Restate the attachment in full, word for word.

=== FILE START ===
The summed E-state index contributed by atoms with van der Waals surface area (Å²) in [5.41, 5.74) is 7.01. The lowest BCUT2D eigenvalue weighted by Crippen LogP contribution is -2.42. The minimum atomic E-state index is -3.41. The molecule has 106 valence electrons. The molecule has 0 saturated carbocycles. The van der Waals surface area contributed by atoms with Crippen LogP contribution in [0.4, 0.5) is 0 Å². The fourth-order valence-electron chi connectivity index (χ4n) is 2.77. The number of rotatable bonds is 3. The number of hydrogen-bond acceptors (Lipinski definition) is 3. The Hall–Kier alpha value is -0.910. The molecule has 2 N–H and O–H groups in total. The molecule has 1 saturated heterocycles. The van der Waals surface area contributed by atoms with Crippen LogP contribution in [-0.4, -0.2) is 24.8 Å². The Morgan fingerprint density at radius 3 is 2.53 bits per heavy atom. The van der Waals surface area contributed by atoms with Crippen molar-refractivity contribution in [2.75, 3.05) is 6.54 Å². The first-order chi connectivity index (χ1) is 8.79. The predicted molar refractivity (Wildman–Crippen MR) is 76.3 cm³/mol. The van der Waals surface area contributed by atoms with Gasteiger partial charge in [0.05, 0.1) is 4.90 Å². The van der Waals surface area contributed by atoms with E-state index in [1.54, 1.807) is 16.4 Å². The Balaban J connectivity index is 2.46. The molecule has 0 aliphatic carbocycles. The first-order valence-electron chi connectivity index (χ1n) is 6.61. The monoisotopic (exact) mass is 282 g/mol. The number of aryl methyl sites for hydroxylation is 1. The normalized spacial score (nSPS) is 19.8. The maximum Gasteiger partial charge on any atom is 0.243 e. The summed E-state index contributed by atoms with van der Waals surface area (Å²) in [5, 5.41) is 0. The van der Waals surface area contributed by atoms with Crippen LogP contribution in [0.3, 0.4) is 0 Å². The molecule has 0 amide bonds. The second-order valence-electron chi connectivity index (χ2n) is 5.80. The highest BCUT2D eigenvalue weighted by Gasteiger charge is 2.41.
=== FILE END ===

The summed E-state index contributed by atoms with van der Waals surface area (Å²) in [5.41, 5.74) is 7.01. The lowest BCUT2D eigenvalue weighted by Crippen LogP contribution is -2.42. The minimum atomic E-state index is -3.41. The molecule has 106 valence electrons. The molecule has 0 saturated carbocycles. The van der Waals surface area contributed by atoms with Crippen LogP contribution in [0.4, 0.5) is 0 Å². The fourth-order valence-electron chi connectivity index (χ4n) is 2.77. The number of rotatable bonds is 3. The number of hydrogen-bond acceptors (Lipinski definition) is 3. The Hall–Kier alpha value is -0.910. The molecule has 2 N–H and O–H groups in total. The molecule has 1 saturated heterocycles. The van der Waals surface area contributed by atoms with Crippen LogP contribution in [-0.4, -0.2) is 24.8 Å². The Morgan fingerprint density at radius 3 is 2.53 bits per heavy atom. The van der Waals surface area contributed by atoms with Crippen molar-refractivity contribution in [2.75, 3.05) is 6.54 Å². The first-order chi connectivity index (χ1) is 8.79. The predicted molar refractivity (Wildman–Crippen MR) is 76.3 cm³/mol. The van der Waals surface area contributed by atoms with Gasteiger partial charge in [0.05, 0.1) is 4.90 Å². The van der Waals surface area contributed by atoms with E-state index in [1.54, 1.807) is 16.4 Å². The Balaban J connectivity index is 2.46. The molecule has 0 aliphatic carbocycles. The first-order valence-electron chi connectivity index (χ1n) is 6.61. The monoisotopic (exact) mass is 282 g/mol. The number of aryl methyl sites for hydroxylation is 1. The normalized spacial score (nSPS) is 19.8. The maximum Gasteiger partial charge on any atom is 0.243 e. The summed E-state index contributed by atoms with van der Waals surface area (Å²) in [5, 5.41) is 0. The van der Waals surface area contributed by atoms with Crippen LogP contribution in [0.3, 0.4) is 0 Å². The molecule has 0 amide bonds. The second-order valence-electron chi connectivity index (χ2n) is 5.80. The highest BCUT2D eigenvalue weighted by Gasteiger charge is 2.41.